Initially, custom-built to serve the S.S. Aquarama, a 525-foot, 2,500-passenger ship that sailed between Cleveland and Detroit, the P-Series spent its early days ferrying luggage into and out of the ship’s cargo hold. Built with a lower roofline so that it would fit within the Aquarama, this P1 featured sizable access doors on both the left and right sides that allowed for easy luggage handling. According to the consignor, the Ford amassed just 149 miles during its tenure with the Aquarama. In 1963, the ship was docked upon the ship line’s closing, and the P-Series remained inside, along with everything else the ship owned. The van was eventually sold in 1993 to Terry Hawke, the grandson of Hawk Tool and Engineering’s founder, to transport and advertise the company’s Pony Cycles, and it was especially known throughout the Midwest for its attendance at various vintage car and bike shows.

The van houses a 223 cubic-inch six making 139 HP, driving dual rear wheels through a manual transmission. It recently sold at Mecum Auctions and now it’s for sale again. It’s $25,000 on Facebook Marketplace in Cary, Illinois with 17,000 miles.

1999 Callaway C12 – $150,000

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Facebook Marketplace Seller

As Callaway’s site reads, the company got its start in 1970, when Reeves Callaway was a successful professional race car driver but didn’t have the funds to keep going. Callaway became a driving instructor, learning the BMW 3-Series inside and out. He would later take a 320i home with the intent of upping its horsepower. It would be only the start of Callaway’s famed heritage of taking fast cars and making them even faster.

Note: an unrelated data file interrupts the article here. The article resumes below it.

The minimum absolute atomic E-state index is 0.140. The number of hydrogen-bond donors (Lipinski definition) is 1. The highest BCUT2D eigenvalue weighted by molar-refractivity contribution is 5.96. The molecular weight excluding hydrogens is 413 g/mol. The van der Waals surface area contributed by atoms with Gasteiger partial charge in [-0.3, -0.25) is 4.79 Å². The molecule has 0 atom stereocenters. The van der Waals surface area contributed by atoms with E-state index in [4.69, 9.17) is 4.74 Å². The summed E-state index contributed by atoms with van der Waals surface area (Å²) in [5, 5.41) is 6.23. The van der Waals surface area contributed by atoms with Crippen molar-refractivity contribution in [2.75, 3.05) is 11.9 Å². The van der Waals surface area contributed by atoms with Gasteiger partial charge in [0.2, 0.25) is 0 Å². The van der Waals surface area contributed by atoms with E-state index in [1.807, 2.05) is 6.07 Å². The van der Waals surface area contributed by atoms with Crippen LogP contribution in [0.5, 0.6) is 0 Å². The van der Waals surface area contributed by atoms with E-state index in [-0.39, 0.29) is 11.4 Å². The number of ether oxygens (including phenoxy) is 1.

What you’re looking at here is a rare Callaway C12. Just 20 road cars were produced using a C5 Corvette as a base:

The Callaway C12 was originally created to win the GT2 class at Le Mans. In fact, a Callaway C12.R took the class pole position at Le Mans in 2001, beating Porsche, Ferrari and other world-class marques. Subsequently produced Callaway C12 road cars utilized much of the C12.R technology, but configured to present the driver with a refined sportscar with excellent road car manners.

Built in conjunction with the IVM Engineering Group of Germany, the C12 project was a combined effort of Callaway Cars (USA) and Callaway Competition (Germany). With styling provided by Callaway’s accomplished designer, Paul Deutschman, the C12 used the 1997-2004 Corvette platform as a donor vehicle, transforming an already-great car into a world beater. With the completely new body a full two meters wide to take advantage of Le Mans dimensional regulations, Callaway engineers developed the C12 coil-over suspension with its own unique control arm forgings and tuned, adjustable dampers. C12.R power was provided by highly tuned, naturally aspirated LS-series engines built by Callaway to Le Mans specs, while C12 road cars were powered by the SuperNatural version of the new LS-series Corvette engines.

The Callaway C12 puts out an estimated 440 HP down to the rear wheels by way of a tuned 5.7-liter LS1 V8 and a manual transmission. The seller says that this C12 is how it left Callaway and it’s allegedly the only one built as a fixed-roof coupe. It’s $150,000 on Facebook Marketplace in Twinsburg, Ohio with 4,500 miles.

1980 Pontiac Firebird Trans Am Pace Car Edition – $24,997

1980 Pontiac Trans Am Pace Car Model
Waukesha’s Best Used Cars